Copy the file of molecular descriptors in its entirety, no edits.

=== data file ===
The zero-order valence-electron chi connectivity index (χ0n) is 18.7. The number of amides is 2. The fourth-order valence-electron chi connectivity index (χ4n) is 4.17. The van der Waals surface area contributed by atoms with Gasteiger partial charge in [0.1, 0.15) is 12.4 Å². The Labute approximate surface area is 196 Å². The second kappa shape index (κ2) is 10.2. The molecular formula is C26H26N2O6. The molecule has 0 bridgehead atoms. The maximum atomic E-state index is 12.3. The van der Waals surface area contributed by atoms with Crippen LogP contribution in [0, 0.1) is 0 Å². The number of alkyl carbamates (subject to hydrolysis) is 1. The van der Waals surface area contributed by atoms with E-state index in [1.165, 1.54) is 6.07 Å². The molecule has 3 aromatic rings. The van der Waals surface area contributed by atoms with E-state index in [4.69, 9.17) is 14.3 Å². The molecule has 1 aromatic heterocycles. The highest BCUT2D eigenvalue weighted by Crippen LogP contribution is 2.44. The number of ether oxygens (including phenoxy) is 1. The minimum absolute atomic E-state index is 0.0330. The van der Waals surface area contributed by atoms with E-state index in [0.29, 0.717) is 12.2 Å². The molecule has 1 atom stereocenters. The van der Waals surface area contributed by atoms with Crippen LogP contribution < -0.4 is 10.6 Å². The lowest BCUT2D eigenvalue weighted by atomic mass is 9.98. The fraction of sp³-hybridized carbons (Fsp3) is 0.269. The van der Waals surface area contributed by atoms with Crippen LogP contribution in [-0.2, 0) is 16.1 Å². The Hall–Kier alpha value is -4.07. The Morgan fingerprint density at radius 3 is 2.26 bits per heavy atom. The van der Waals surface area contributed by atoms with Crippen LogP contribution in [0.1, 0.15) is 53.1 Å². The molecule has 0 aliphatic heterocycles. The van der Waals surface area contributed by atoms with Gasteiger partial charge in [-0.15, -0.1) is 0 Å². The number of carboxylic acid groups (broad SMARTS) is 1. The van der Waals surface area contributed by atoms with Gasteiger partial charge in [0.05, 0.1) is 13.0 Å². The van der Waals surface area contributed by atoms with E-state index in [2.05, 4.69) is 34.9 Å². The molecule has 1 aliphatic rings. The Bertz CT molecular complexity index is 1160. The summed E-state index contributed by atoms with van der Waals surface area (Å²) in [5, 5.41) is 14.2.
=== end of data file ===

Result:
The zero-order valence-electron chi connectivity index (χ0n) is 18.7. The number of amides is 2. The fourth-order valence-electron chi connectivity index (χ4n) is 4.17. The van der Waals surface area contributed by atoms with Gasteiger partial charge in [0.1, 0.15) is 12.4 Å². The Labute approximate surface area is 196 Å². The second kappa shape index (κ2) is 10.2. The molecular formula is C26H26N2O6. The molecule has 0 bridgehead atoms. The maximum atomic E-state index is 12.3. The van der Waals surface area contributed by atoms with Crippen LogP contribution in [0, 0.1) is 0 Å². The number of alkyl carbamates (subject to hydrolysis) is 1. The van der Waals surface area contributed by atoms with E-state index in [1.165, 1.54) is 6.07 Å². The molecule has 3 aromatic rings. The van der Waals surface area contributed by atoms with E-state index in [4.69, 9.17) is 14.3 Å². The molecule has 1 aromatic heterocycles. The highest BCUT2D eigenvalue weighted by Crippen LogP contribution is 2.44. The number of ether oxygens (including phenoxy) is 1. The minimum absolute atomic E-state index is 0.0330. The van der Waals surface area contributed by atoms with E-state index in [0.29, 0.717) is 12.2 Å². The molecule has 1 atom stereocenters. The van der Waals surface area contributed by atoms with Crippen LogP contribution < -0.4 is 10.6 Å². The lowest BCUT2D eigenvalue weighted by atomic mass is 9.98. The fraction of sp³-hybridized carbons (Fsp3) is 0.269. The van der Waals surface area contributed by atoms with Crippen LogP contribution in [-0.2, 0) is 16.1 Å². The Hall–Kier alpha value is -4.07. The Morgan fingerprint density at radius 3 is 2.26 bits per heavy atom. The van der Waals surface area contributed by atoms with Crippen LogP contribution in [0.1, 0.15) is 53.1 Å². The molecule has 0 aliphatic heterocycles. The van der Waals surface area contributed by atoms with Gasteiger partial charge in [-0.15, -0.1) is 0 Å². The number of carboxylic acid groups (broad SMARTS) is 1. The van der Waals surface area contributed by atoms with Gasteiger partial charge in [0.05, 0.1) is 13.0 Å². The van der Waals surface area contributed by atoms with E-state index in [2.05, 4.69) is 34.9 Å². The molecule has 1 aliphatic rings. The Bertz CT molecular complexity index is 1160. The summed E-state index contributed by atoms with van der Waals surface area (Å²) in [5, 5.41) is 14.2.